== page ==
23:0270(35)AR - Warner Robins Air Logistics Center, Warner Robins, GA and AFGE Local 987 -- 1986 FLRAdec AR



[ v23 p270 ]
23:0270(35)AR
The decision of the Authority follows:


 23 FLRA No. 35
 
 WARNER ROBINS AIR LOGISTICS CENTER
 WARNER ROBINS, GEORGIA
 Activity
 
 and
 
 AMERICAN FEDERATION OF GOVERNMENT
 EMPLOYEES, LOCAL 987
 Union
 
                                            Case No. 0-AR-1068
 
                                 DECISION
 
                         I.  STATEMENT OF THE CASE
 
    This matter is before the Authority on an exception to the award of
 Arbitrator Cary J. Williams filed by the Union under section 7122(a) of
 the Federal Service Labor-Management Relations Statute and part 2425 of
 the Authority's Rules and Regulations.
 
                  II.  BACKGROUND AND ARBITRATOR'S AWARD
 
    The grievance in this case concerns the scheduling of a grievance
 procedure meeting involving a separate dispute.  The meeting under step
 2 of the negotiated grievance procedure for that dispute was scheduled
 in advance for a specific day to commence at the beginning of the
 aggrieved employee's work shift.  The union representative assigned to
 represent the employee was scheduled for the earlier shift on the day of
 the meeting.  Consequently, he requested that the time of the meeting
 and the aggrieved employee's work shift be changed to coincide with his
 work shift or that he be paid overtime compensation for the time spent
 attending the meeting.  The Activity refused and the meeting was held
 with the union representative attending after his workday had ended.
 The union representative filed the grievance in this case that was
 submitted to arbitration on the issue of whether the refusal to
 reschedule the meeting violated the collective bargaining agreement and,
 if not, whether the union representative should have been paid overtime
 compensation for the time attending the meeting.  The Arbitrator
 determined that it was not unreasonable for the Activity to maintain the
 meeting schedule to accommodate the assigned work shift of the aggrieved
 employee.  He also noted that the meeting was scheduled after the
 regular workday of management representatives as well as the union
 representative.  He determined that the representative was not entitled
 to overtime compensation for the time attending the meeting and,
 accordingly, denied the grievance.
 
                              III.  EXCEPTION
 
    The Union contends that the award is contrary to the provisions of
 the Fair Labor Standards Act (FLSA), as amended, 29 U.S.C. Section 201
 et seq. and 5 CFR part 551, subpart D.  The Union argues that the time
 spent by the union representative at the meeting constituted "hours of
 work" for purposes of entitlement to overtime compensation because the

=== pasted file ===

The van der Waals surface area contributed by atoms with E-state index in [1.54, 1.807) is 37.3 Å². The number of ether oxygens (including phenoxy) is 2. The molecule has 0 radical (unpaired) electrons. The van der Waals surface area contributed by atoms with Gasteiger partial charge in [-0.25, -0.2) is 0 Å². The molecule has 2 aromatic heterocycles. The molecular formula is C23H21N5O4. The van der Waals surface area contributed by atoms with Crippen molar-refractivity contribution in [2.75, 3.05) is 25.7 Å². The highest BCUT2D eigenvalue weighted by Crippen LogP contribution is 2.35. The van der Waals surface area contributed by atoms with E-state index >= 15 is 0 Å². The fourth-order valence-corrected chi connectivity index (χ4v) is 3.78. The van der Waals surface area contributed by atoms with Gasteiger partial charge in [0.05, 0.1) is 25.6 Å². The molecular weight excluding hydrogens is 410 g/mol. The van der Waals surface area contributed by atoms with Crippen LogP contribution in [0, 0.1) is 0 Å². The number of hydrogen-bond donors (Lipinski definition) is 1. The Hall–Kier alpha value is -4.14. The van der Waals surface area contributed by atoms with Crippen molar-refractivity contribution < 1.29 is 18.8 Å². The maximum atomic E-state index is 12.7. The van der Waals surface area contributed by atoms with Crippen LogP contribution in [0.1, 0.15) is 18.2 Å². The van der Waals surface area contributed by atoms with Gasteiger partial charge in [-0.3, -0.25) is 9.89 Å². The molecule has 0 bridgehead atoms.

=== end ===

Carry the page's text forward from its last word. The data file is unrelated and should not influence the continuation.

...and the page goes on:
meeting was primarily for the benefit of the Activity and was directed
 and controlled by the Activity.
 
                       IV.  ANALYSIS AND CONCLUSIONS
 
    We conclude that the Union fails to establish that the award denying
 entitlement to overtime compensation is contrary to FLSA and
 implementing regulations.  In NTEU v. Gregg, No. 83-546 (D.D.C. Sept.
 28, 1983), the court addressed the issue of whether Federal employees
 engaged in collective bargaining were entitled to overtime compensation
 for weekend negotiations when they were not otherwise in a duty status.
 The employees asserted that the failure to pay them overtime
 compensation for the weekend negotiations violated FLSA.  Specifically,
 they argued that they were entitled to overtime compensation for having
 worked longer than 40 hours during a single workweek.  29 U.S.C. Section
 207(a).  The court noted that for purposes of FLSA, "hours of work" is
 defined as "all time spent by an employee performing an activity for the
 benefit of an agency and under the control or direction of the agency."
 5 CFR Section 551.401(a).  The court further noted that "official time"
 granted an employee by an agency to perform representational functions
 during the hours when the employee is otherwise in a duty status shall
 be considered hours of work.  5 CFR Section 551.424(b).  The court
 explained that the key to whether time spent performing representational
 functions outside regular working hours is overtime work is that the
 employee representative must already have been in an overtime duty
 status at the direction of the agency at the time an event arises which
 calls for the performance of representational functions.  Gregg, slip
 op. at 7, 11.  Under these provisions the court concluded that the
 employees were not entitled to overtime compensation under FLSA.  The
 court ruled that the activities in which the employees were engaged on
 the weekend "cannot be considered primarily for the benefit of the
 agency." To the court, their responsibilities during these negotiations
 were to represent on behalf of the union the employees in the bargaining
 unit in collective bargaining negotiations with the employing agency;
 they were in no way charged with any other responsibilities.  Slip op.
 at 5.  The court also ruled that because the employees were not already
 in an overtime duty status on the weekend in question, there was no
 entitlement to overtime compensation under 5 CFR Section 551.424(b).  As
 stated by the court, the employees' participation in the negotiations
 was not required by the agency, but was required because of their role
 as officers and negotiators for the union.  Slip op. at 7.
 
    Applying NTEU v. Gregg to th